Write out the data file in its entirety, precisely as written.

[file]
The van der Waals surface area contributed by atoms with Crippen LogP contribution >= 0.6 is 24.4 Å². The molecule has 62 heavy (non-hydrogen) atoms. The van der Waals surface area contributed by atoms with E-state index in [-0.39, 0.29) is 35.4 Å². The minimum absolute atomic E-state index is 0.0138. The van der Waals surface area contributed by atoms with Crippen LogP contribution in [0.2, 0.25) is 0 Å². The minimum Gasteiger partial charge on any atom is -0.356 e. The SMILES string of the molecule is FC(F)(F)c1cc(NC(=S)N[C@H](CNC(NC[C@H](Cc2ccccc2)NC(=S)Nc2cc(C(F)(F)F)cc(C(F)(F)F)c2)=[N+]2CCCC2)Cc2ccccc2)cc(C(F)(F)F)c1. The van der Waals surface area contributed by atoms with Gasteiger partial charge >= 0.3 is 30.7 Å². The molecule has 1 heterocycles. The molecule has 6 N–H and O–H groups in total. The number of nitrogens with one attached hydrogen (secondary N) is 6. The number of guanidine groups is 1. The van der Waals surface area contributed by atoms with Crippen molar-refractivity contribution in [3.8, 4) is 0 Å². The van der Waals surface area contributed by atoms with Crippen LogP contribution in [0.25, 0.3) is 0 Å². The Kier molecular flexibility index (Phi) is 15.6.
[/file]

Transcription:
The van der Waals surface area contributed by atoms with Crippen LogP contribution >= 0.6 is 24.4 Å². The molecule has 62 heavy (non-hydrogen) atoms. The van der Waals surface area contributed by atoms with E-state index in [-0.39, 0.29) is 35.4 Å². The minimum absolute atomic E-state index is 0.0138. The van der Waals surface area contributed by atoms with Crippen LogP contribution in [0.2, 0.25) is 0 Å². The minimum Gasteiger partial charge on any atom is -0.356 e. The SMILES string of the molecule is FC(F)(F)c1cc(NC(=S)N[C@H](CNC(NC[C@H](Cc2ccccc2)NC(=S)Nc2cc(C(F)(F)F)cc(C(F)(F)F)c2)=[N+]2CCCC2)Cc2ccccc2)cc(C(F)(F)F)c1. The van der Waals surface area contributed by atoms with Gasteiger partial charge >= 0.3 is 30.7 Å². The molecule has 1 heterocycles. The molecule has 6 N–H and O–H groups in total. The number of nitrogens with one attached hydrogen (secondary N) is 6. The number of guanidine groups is 1. The van der Waals surface area contributed by atoms with Crippen molar-refractivity contribution in [3.8, 4) is 0 Å². The van der Waals surface area contributed by atoms with Crippen LogP contribution in [0.25, 0.3) is 0 Å². The Kier molecular flexibility index (Phi) is 15.6.